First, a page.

• Hi Michael.I agree with much of what you have said regarding the performances of Derby and several other teams prior to the emergence of the Premier League. Steve, has mentioned the poor quality of the surfaces that made passing the ball on the ground often difficult or impossible; this meant more direct football was essential with wide players who ‘patrolled’ the less wide muddy zones such important players in the game.
        I tend to disagree with your point about — a lack of hunger with players today. I see games at all levels and am impressed with the physical qualities displayed by players. Fitness levels are far higher than in the past and i see lots of fight and passion in games; what i don’t see anywhere enough of is playing ability and game understanding! There is a lack of individualism and the overuse and mis-appreciation of the real object of ball possession is painfully obvious.
        Leicester City’s success must be analysed to recognise the use of variations within their playing style. The obvious speed of counter-attacks was not the singular reason for their success; solidy in defence and their correct use of ball possession when attacking penetration was unavailable was an important aspect of their ‘winning formula’.

  4. It will be an interesting euro 2016, as UEFA point out the ‘declining effectiveness of the counter’: in Euro 2008,
    46% of the open play goals were from counters, but in Euro 2012 only 25% of
    goals from open play were derived from counters

  5. Hi Dirk. The reason for the reduction of goals from countr-attack is due to the ‘overuse’ of possession tactics in the game. Spain’s influence with their Barcelona approach to the game has meant a reduction of fast, penetrative football. Barcelona, found increasing problems with their lack of variations in attacking play and have only overcome the problem with the introduction of Suarez who adds more penetrative options for them.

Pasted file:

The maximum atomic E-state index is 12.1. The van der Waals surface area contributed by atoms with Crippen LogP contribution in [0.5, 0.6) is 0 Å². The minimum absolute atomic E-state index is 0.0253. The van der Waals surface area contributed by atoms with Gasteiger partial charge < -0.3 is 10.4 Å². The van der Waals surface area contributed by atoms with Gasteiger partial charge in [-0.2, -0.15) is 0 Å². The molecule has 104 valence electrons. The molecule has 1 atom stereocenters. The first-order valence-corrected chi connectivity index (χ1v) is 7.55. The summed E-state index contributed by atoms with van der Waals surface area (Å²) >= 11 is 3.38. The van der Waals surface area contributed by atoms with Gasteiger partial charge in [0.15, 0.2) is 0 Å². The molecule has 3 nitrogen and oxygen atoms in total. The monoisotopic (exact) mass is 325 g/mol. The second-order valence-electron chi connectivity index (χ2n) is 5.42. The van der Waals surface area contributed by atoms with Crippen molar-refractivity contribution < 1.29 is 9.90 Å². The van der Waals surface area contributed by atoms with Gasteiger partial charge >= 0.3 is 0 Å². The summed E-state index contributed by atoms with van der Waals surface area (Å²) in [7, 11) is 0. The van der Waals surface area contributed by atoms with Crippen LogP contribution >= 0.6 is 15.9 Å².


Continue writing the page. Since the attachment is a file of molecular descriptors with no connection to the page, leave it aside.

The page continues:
Leicester displayed a game-style that contained a mixture of attacking and defensive qualities not seen since the great Liverpool squads of the 1970-80’s. Few clubs have managed to successfully combine Brish force with foreign finesse, those that did have won silverware and the admiration of the football public.

  6. Hi Michael…… I think that the last three lines of your post give food for thought: “My suspicion of modern footballers is that they appear to lack real hunger. Perhaps due to the huge salaries now on offer. It seems that the 50-100K a week that these so-called ‘stars’ earn above their peers is not enough for them to fight for a league title…”
    When you look at the performances this season of Vardy (Leicester) and Antonio (West Ham) then it makes you wonder about the effectiveness of the Academy System. Vardy’s background has been well documented but also Antonio cut his teeth in the semi-pro game and was spotted by Nottingham Forest playing for Tooting & Mitcham in the Rymans League. I have mentioned before about the considerable promise displayed by 18 year old Ademola Lookman for Charlton Athletic and would expect him to be snapped up by a Premier League club before very long. He came into the Academy late and was spotted in local amateur football.
    I think that these players display real “hunger” and that quality has had a great effect on Leicester this season, together with their other players who came out of relative obscurity. Of course, there never is any substitute for skill but these players have that as well as a great desire to play well and fight (i.e. “for the right to play”).

  7. Fantastic debate. Thank you to John and Steve for your erudite contributions. I agree that there is plenty of passion and fight in the EPL although I did not really see it in the eyes of many ‘top’ players this season. I suspect that the Euro 2016 tournament has been weighing at the back of some players’ minds… The lack of game understanding especially amongst English bred footballers is a massive issue. The Spanish League is ridiculed by some but even Michael Owen is admitting that there is massive strength in game understanding and technical ability throughout La Liga, as evidenced by their recurrent dominance of the Europa League. They may not have the physical attributes in the lower half of La Liga compared to the Premiership or the Bundesliga but they easily make up for this in technical knowledge and tactical awareness. Physical fitness and speed are sadly misunderstood by many to equate to ‘hunger’ when in reality they just represent an obsession with a neuro-endocrine process which is similar to addiction! The real hunger I am referring to is the slavish dedication to self improvement and tactical mastery shown by Cruyff’s Ajax players, Sacchi’s Milan team, Ferguson’s “Class of 92″(four of whom appeared to have average ability), Klopp’s Dortmund team and Diego Simeone’s current side. These clubs all had very classy players but they worked (and Atlético still work) obscenely hard to be better. I don’t see this level of drive in the current English Premiership…

  8. Hi Michael…I get the impression that the training is more demanding abroad because the clubs have more training sessions. I understand that two, and sometimes three, sessions in a day is quite normal. British professionals often object to having to train more than once a day and frequently have days off during the week.